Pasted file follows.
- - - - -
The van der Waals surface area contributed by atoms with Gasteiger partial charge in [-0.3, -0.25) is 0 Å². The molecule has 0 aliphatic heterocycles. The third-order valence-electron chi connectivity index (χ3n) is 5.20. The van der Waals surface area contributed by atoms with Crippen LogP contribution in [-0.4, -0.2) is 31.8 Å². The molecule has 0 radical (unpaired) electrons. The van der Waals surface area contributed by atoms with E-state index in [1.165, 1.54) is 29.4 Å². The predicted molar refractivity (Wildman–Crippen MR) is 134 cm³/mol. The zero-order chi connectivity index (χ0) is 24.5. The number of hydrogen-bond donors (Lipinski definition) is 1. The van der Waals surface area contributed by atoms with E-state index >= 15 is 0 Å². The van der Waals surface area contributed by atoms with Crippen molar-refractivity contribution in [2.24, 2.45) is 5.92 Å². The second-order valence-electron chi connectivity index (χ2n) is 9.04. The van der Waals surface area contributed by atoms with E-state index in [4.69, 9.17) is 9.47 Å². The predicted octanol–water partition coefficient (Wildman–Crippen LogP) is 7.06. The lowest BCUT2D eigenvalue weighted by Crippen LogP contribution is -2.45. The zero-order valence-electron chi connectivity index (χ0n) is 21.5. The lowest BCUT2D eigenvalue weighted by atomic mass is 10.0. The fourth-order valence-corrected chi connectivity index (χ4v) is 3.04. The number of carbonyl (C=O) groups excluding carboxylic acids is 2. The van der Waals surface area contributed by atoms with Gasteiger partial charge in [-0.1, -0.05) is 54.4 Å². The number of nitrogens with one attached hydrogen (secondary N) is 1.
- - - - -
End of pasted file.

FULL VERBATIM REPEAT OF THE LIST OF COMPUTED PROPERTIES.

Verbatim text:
The van der Waals surface area contributed by atoms with Gasteiger partial charge in [-0.3, -0.25) is 0 Å². The molecule has 0 aliphatic heterocycles. The third-order valence-electron chi connectivity index (χ3n) is 5.20. The van der Waals surface area contributed by atoms with Crippen LogP contribution in [-0.4, -0.2) is 31.8 Å². The molecule has 0 radical (unpaired) electrons. The van der Waals surface area contributed by atoms with E-state index in [1.165, 1.54) is 29.4 Å². The predicted molar refractivity (Wildman–Crippen MR) is 134 cm³/mol. The zero-order chi connectivity index (χ0) is 24.5. The number of hydrogen-bond donors (Lipinski definition) is 1. The van der Waals surface area contributed by atoms with E-state index >= 15 is 0 Å². The van der Waals surface area contributed by atoms with Crippen molar-refractivity contribution in [2.24, 2.45) is 5.92 Å². The second-order valence-electron chi connectivity index (χ2n) is 9.04. The van der Waals surface area contributed by atoms with E-state index in [4.69, 9.17) is 9.47 Å². The predicted octanol–water partition coefficient (Wildman–Crippen LogP) is 7.06. The lowest BCUT2D eigenvalue weighted by Crippen LogP contribution is -2.45. The zero-order valence-electron chi connectivity index (χ0n) is 21.5. The lowest BCUT2D eigenvalue weighted by atomic mass is 10.0. The fourth-order valence-corrected chi connectivity index (χ4v) is 3.04. The number of carbonyl (C=O) groups excluding carboxylic acids is 2. The van der Waals surface area contributed by atoms with Gasteiger partial charge in [-0.1, -0.05) is 54.4 Å². The number of nitrogens with one attached hydrogen (secondary N) is 1.